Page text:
A Night As Bright As the Day

The Nativity of Our Lord Jesus Christ
Mass During the Night

Isaiah 9:2-4, 6-7
Psalm 95: 1-2, 2-3, 11-12, 13
Titus 2: 11-14
Luke 2:10-11
“The people who walked in darkness have seen a great light;
those who dwelt in a land of deep darkness,
on them has light shined” (Is 9:2).
Following the ancient tradition of the Church
you prepared your encounter with the Light
by means of a night vigil of psalmody and reading.
The Word heard became the Word held;
the Word held became the Word offered;
and the Word offered becomes, in this nocturnal Eucharist,
a Light, no longer beheld from without, but blazing within.
“Did not our hearts burn within us
while he talked to us on the road?” (Lk 24:32).

In the sacred liturgy, as in the mystical life,
there are no abrupt arrivals.
The nocturnal journey is indispensable.
Night’s dark mantle veils God’s mysterious work.
One cannot approach the Light
except by passing through the darkness.
In this holy night of Christ’s birth,
as in the brightest and holiest of all nights,
the great and solemn night of his resurrection,
there is a passover, a transitus,
a movement out of darkness
into the marvelous light (1 P 2:9)of the Father
shining on the face of the Son (2 Cor 4:6).
The passage from darkness to light is not sudden and violent;
in the liturgy, as in the cosmos itself,
the process cannot be foreshortened nor hastened.
Night lasts as long as it lasts.
The light of dawn fills the sky at precisely the right moment
and not a moment sooner.
It takes time to wake up.
Even now, the Church is an indulgent mother
giving us time to wipe the sleep from our eyes,
to stretch our limbs,
and to adjust to the radiant splendour of the mystery.
A little while ago, you heard the voice of Saint Leo,
jubilant and majestic.
“You have been rescued from the power of darkness,
and have been transferred
to the light of God” (Sermon I Nativity, 1-3).
Our wondering eyes were not yet adjusted\
to the newness of the light
when quietly and softly
the Son himself began to sing
the mystery of his life with the Father in the Holy Spirit:
“The Lord said to me, ‘You are my Son,
today I have begotten you’” (Ps 2:7).
The night grew brighter still with the words of the prophet Isaiah,
“And his name will be called Wonderful, Counselor, Mighty God,
Everlasting Father, Prince of Peace” (Is 9:6).
Saint Paul beheld the growing radiance
and cried out to Titus and to us,
“The grace of God has appeared
for the salvation of all men” (Tit 2:11).
The grace of God!
The Greek word is so rich as to defy a single translation.
It is His beauty, His loveliness, His kindness,
His free gift, His favour, His joy!
The beauty, the loveliness, the kindness,
the free gift, the favour, the joy of God
have appeared for the salvation of all men.
By the beauty of the Infant Christ we are made beautiful;
by the loveliness of the Infant Christ we are made lovable;
by the purity of the Infant Christ we are made pure;
by the kindness of the Infant Christ
we who had grown stony–hearted are softened;
by the free gift of the Infant Christ we who were enslaved are set free;
by the outstretched arms of the Infant Christ
we who were cast out have been gathered in;
by the laughter of the Infant Christ we who were sons and daughters of gloom
have been merrily marked with the seal of unending gladness.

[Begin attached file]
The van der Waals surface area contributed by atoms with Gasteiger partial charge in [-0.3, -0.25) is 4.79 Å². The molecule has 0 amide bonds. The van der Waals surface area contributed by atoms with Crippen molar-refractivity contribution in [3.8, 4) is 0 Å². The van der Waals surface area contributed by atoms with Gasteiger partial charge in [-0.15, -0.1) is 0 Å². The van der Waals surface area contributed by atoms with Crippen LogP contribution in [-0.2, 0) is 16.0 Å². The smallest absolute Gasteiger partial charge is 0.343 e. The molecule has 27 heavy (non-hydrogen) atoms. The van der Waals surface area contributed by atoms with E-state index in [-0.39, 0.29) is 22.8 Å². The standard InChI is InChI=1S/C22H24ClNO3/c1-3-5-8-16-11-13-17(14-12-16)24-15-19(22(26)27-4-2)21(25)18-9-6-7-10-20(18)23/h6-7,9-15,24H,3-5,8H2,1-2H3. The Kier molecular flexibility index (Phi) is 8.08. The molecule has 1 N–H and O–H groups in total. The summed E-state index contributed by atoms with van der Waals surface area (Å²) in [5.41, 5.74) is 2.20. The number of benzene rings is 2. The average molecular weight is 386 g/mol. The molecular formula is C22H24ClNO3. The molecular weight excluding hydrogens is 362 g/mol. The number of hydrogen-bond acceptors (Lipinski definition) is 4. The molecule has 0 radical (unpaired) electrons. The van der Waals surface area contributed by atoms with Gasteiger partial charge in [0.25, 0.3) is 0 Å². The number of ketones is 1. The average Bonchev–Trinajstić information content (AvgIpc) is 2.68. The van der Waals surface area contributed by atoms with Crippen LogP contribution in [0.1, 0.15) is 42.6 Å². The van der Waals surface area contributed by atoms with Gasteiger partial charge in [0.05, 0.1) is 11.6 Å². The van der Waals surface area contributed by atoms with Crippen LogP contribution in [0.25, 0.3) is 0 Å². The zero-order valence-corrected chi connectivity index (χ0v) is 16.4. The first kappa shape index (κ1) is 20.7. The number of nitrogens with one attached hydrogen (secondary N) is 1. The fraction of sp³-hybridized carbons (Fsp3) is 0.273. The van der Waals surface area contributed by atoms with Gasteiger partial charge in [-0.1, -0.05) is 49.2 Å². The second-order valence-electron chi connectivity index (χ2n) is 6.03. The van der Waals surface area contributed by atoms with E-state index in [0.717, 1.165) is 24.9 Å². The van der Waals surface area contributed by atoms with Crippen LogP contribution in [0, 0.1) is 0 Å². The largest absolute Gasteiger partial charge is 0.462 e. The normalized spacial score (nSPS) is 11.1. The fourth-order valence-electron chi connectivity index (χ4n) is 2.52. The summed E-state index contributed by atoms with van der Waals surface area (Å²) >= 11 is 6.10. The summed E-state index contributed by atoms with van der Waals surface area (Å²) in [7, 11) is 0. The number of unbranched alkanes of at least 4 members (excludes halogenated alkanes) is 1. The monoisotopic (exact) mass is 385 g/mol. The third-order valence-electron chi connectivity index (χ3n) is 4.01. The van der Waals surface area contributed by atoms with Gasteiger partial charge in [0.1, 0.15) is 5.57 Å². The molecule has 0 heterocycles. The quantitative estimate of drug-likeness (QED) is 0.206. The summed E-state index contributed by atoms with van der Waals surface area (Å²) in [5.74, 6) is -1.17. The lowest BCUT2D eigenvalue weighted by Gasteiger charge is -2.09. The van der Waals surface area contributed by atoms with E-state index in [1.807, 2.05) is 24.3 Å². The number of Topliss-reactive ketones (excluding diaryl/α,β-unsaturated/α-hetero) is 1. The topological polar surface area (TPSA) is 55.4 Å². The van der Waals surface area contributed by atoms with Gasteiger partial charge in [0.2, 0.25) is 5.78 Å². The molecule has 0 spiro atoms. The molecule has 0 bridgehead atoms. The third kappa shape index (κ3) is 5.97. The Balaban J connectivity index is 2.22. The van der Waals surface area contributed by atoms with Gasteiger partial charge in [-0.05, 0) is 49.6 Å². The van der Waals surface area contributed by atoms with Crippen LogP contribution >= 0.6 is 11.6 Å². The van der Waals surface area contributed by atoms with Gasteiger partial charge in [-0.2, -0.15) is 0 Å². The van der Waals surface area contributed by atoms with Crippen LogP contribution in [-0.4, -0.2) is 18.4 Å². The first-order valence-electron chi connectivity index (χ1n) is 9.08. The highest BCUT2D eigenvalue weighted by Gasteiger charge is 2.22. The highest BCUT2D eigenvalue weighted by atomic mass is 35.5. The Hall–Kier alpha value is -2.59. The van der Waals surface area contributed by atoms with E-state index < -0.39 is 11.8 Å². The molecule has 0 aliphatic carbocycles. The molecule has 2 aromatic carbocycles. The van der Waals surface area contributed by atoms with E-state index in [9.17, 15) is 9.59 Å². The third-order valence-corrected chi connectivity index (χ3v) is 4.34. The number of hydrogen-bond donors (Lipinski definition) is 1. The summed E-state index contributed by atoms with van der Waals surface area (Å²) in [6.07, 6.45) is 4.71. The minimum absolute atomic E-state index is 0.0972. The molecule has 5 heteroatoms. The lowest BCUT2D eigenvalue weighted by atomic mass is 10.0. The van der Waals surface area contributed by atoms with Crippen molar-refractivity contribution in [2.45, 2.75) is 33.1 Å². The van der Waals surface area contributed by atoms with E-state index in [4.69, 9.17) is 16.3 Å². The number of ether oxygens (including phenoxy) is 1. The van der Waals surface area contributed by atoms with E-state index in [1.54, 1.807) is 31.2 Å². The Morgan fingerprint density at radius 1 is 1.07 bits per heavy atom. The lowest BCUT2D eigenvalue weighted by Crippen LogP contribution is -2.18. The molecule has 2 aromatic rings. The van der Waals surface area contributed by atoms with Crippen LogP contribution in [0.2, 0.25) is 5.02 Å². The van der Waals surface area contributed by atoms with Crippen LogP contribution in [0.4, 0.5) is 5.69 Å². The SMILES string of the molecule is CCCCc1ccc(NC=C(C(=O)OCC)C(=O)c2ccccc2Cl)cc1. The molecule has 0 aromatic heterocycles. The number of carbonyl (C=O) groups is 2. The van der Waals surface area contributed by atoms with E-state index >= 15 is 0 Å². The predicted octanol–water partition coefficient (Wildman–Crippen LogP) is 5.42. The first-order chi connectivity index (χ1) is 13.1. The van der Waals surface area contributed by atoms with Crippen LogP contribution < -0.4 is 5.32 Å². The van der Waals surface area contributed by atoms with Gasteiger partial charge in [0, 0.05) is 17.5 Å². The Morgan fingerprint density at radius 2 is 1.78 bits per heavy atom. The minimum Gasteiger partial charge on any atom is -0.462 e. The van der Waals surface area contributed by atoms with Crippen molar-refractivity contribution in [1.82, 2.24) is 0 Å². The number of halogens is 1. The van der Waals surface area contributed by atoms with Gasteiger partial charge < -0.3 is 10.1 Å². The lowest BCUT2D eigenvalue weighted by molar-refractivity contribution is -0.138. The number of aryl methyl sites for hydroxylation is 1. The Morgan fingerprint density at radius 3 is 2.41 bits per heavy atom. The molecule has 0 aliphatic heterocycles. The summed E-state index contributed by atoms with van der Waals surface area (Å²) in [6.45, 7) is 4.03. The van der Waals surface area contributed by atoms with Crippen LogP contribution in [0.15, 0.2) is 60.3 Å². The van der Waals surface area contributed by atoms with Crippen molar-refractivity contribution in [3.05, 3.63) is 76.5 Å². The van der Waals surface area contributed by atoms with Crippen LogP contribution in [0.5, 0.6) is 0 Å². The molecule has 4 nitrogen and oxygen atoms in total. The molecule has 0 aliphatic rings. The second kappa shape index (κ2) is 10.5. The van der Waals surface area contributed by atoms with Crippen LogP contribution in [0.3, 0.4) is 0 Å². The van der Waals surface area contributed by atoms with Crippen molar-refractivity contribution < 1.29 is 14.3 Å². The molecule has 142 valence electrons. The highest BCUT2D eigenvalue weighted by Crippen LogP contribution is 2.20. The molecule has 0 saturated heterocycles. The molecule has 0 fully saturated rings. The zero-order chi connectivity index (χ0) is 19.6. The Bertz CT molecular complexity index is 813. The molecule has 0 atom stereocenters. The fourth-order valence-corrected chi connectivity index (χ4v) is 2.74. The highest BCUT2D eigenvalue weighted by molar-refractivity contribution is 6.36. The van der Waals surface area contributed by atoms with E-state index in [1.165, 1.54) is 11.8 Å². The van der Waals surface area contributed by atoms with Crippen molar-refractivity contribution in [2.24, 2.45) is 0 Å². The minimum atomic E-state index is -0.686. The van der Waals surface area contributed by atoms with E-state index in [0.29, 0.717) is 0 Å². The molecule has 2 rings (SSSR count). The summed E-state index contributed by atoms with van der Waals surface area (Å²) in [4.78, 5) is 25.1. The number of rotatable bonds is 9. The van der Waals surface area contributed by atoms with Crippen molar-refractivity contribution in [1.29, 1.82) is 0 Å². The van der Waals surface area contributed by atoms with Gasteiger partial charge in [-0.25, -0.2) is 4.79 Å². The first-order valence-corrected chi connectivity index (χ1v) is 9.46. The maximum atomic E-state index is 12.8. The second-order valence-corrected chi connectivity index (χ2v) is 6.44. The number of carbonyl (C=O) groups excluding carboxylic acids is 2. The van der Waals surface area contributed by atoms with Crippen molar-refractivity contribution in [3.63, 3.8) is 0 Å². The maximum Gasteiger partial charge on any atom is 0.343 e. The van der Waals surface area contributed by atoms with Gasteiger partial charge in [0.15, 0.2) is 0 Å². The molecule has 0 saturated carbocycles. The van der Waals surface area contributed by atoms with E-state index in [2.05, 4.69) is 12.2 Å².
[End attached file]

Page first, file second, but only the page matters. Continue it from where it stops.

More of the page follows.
This is the mystery that makes “the night as bright as the day” (Ps 138:12).
This is the mystery by which we are “redeemed from all iniquity” (Tit 2:14).
This is the mystery accomplished by “the zeal of the Lord of hosts” (Is 9:7) precisely for “the salvation of all men” (Tit 2:11).
The birth of Gesù Bambino is the long-awaited appearing of the grace of God in human flesh for the healing of all men,
and especially of grown–ups become serious and sophisticated,
or harried and hard,
or miserable and mirthless.
Let Gesù Bambino smile at you tonight.
His divine smile works wonders in the soul.
The grace of God appears bright and radiant,
shining on a face like our own,
on the face of a Baby whose name is “Mighty God” (Is 9:6).
Here the awesome has become homely,
the terrible familiar,
the immense touchingly small.
The night common to us all
gives way to the Light common to us all.
Saint Leo told us that no one is excluded,
no one kept at a distance, no one refused.
Sinners mingle with saints, and Gentiles with Jews.
The poor, the maimed, the lame, and the blind (Lk 14:13)
sing a new song (Ps 95:1)
because Him to whom they could not go
has humbled Himself to come to them.
To us, to each of us and to us all,
as to the shepherds keeping watch in the field by night (Lk 2:8)
the Lord has sent his angels:
David in his psalms,
Isaiah in his prophecies,
Paul in his teaching,
and Luke in his gospel.
The glory of the Lord shines around us,
even as it shone around them (Lk 2:9).
We are enveloped, not in the dim shroud of the night,
but in the brightness of the King of Heaven
come down from the stars.
And over our heads a multitude of angels dance and thrill and soar,
praising God for the appearance of this Child in the midst of men.
This is the mystery that sends us now
to the altar of our God-given sacrifice.
This is the mystery that compels us to lift up our hearts,
to set them in heights once reserved to angel hosts.
Who can withhold thanks in this most blessed night?
Saint Leo has already summoned us to Eucharist:
“My beloved, let us offer thanksgiving to God the Father,
through his Son, in the Holy Spirit” (Sermon I Nativity, 1-3).
The Eucharist is glory to God in the highest;
the Eucharist is peace on earth.
Behold! Glory has been “wrapped in swaddling clothes”
and peace has been “laid in a manger” (Lk 2:12).
Even more, Glory has taken on the taste of bread,
and peace is in the holy chalice
for “the zeal of the Lord of hosts will do this” (Is 9:7),
even this. Amen.

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